Research Projects: Dr. Wensheng Qin
Current Research Areas:
Bioconversion of Agricultural and Forestry Lignocellulosic
Biomass and Characterization of Biomass Derived Value-added Chemicals,
Biofuels, and Bioproducts.
Development of Technology for Large Scale Production of Bioconversion and Biorefining Enzymes (Cellulases, Hemicellulases and Ligninases,
Development of Bacterial and Fungal Strains for Animal Feed Fermentation and
Characterization and Genetic Engineering of Bacterial and Fungal Strains for
Production of Industrial Enzymes (Amylase, Laccase, Mannanase, Phytase, Pullulanase, Xylanase,
Production of Biofuels (biodiesel, lipids) and
Nutrients from Algae & Algal and Microbial Cleaning of Organic, Municipal,
and Mining Wastewater.
 Microbial Degradation of Toxic Compounds
in Industrial and Municipal Wastes and Bioremediation of Industrial Wastes
Polluted Water and Soils.
Extraction of Bioactive Substances from Natural
Biomass (Medicinal Plants) and Production of Medical Proteins, Antibodies and
Vaccines in Genetically Modified Bioreactors.
 Plant Molecular Biology and Biotechnology.
Main Current Projects:
 Microbial Engineering for Large-scale Cellulase Production.
in biofuel and bioenergy is becoming more and more important, the two
bottleneck problems in biofuel production are biomass quality (mainly enzyme
accessibility to cellulose) and enzyme production cost (mainly cellulases). Our research is targeting to engineer
efficient cellulase-producing strains of Trichoderma
reesei and Clostridium thermocellum.
Exotic cellulase genes will be introduced into Trichoderma reesei and Clostridium
thermocellum and high yielding stable
strains will be selected and tested for fermentation conditions. The developed
technology will be applied in cellulase industrial production.
 Bioconversion of
Agricultural and Forest Biomass and Pulp/Paper Mill Sludge to Valuable
Bioproducts and/or Biofuels.
engineered high yielding Trichoderma reesei and Clostridium thermocellum strains will be used to convert the forest
biomass and biomass in pulp/paper mill sludge to bioproducts and biofuels such
as methane and bioethanol. The project is collaborated with pulp/paper mills.
 Construction of
"Super" Microorganisms for High Efficient Conversion of Biomass to
Produce Value-added Bioproducts and Biofuels.
On the earth, the most abundant source of carbon is plant biomass,
mainly composed of cellulose, hemicellulose, and lignin. Several bacteria were
tested for their ability to degrade lignin, their biodegradation was poor. Many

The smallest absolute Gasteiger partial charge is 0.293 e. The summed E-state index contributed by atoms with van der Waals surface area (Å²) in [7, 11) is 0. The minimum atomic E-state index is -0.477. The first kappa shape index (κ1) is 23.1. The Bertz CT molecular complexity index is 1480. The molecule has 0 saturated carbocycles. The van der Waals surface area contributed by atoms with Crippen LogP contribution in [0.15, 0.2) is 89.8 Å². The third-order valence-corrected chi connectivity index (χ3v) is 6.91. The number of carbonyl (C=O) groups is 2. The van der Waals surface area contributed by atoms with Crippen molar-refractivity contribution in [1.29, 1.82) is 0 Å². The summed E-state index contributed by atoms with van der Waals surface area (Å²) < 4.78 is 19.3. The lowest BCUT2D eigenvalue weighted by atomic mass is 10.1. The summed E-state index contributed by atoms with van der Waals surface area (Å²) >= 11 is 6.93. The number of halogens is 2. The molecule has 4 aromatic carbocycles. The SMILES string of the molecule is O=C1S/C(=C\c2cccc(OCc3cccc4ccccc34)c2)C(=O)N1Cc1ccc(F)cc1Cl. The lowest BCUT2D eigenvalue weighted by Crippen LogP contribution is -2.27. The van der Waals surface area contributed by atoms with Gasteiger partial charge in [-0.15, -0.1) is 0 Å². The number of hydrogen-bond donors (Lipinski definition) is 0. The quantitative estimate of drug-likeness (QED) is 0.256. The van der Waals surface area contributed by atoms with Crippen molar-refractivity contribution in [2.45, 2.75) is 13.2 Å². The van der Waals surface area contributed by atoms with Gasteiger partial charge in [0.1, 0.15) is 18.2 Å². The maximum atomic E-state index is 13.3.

fungi are able to degrade cellulose and hemicellulose and utilize them as
carbon and energy sources. However, much fewer filamentous fungi have the
ability to breakdown lignin. White rot fungi possess the unique ability to
efficiently degrade lignin to CO2 and gain access to the carbohydrate polymers
of plant cell walls for use as carbon and energy sources. These wood-decay
fungi are common inhabitants of forest litter and fallen trees. The most widely
studied white rot fungus is Phanerochaete chrysosporium, a member of Homobasidiomycetes.
The enzymes secreted by white rot fungi can catalyze the initial depolymerization of lignin, which are extracellular and
unusually nonspecific. Oxidases, peroxidases, and hydrogen peroxide are
responsible for generating highly reactive free radicals, but no one enzyme has
been identified for specifically cleavage of methoxyl
group from lignin. Laccase is likely another important enzyme involved in
lignin degradation, but not all wood-decay fungi have this enzyme. The
nonspecific nature and extraordinary oxidation potential of these enzymes have
attracted considerable attention for industrial applications such as biopulping, fibre bleaching, and remediation of organopollutants such as pesticides, polyaromatic
hydrocarbons, certain textile dyes, and other environmentally detrimental
chemicals such as azide, carbon tetrachloride, and
Although P. chrysosporium secretes those lignin-degrading enzymes, their yield, activity and stability can't meet our needs. Our project is to genetically modify this microorganism for producing a combination of "super" enzymes which are necessary for high efficiently degrading lignin. Foreign lignin-degrading enzyme genes will be selected and transformed into P. chrysosporium by electroporation or other chemical methods to construct "super" microorganisms. Meanwhile, some endogenous genes in P. chrysosporium will be knocked out and make P. chrysosporium less sensitive to harsh growth conditions such as pH value fluctuation and end product inhibition. We have another ongoing project Microbial Engineering for Large-scale Production of Cellulases and Hemicellulases to degrade Cellulose and Hemicellulose. Our long-term goal is to develop a powerful microorganism system which can simultaneously secrete Cellulase, Hemicellulase, and Lignase for high efficient conversion of biomass (Cellulose, Hemicellulose, Lignin) to produce value-added bioproducts and biofuels such as bioethanol.
Extraction of Bioactive Substances from Natural Biomass and Production of
Medical Proteins, Antibodies and Vaccines in Genetically Modified Bioreactors.
Currently, through international collaborations, we are using mushrooms as bioreactors for medical protein production.
 Microbial Degradation of Toxic Compounds in Industrial and Municipal Wastes and Bioremediation of Industrial Wastes Polluted Water and Soils.
For more information about Lakehead University and our research, please visit the Lakehead University Website and the Available Positions in our lab.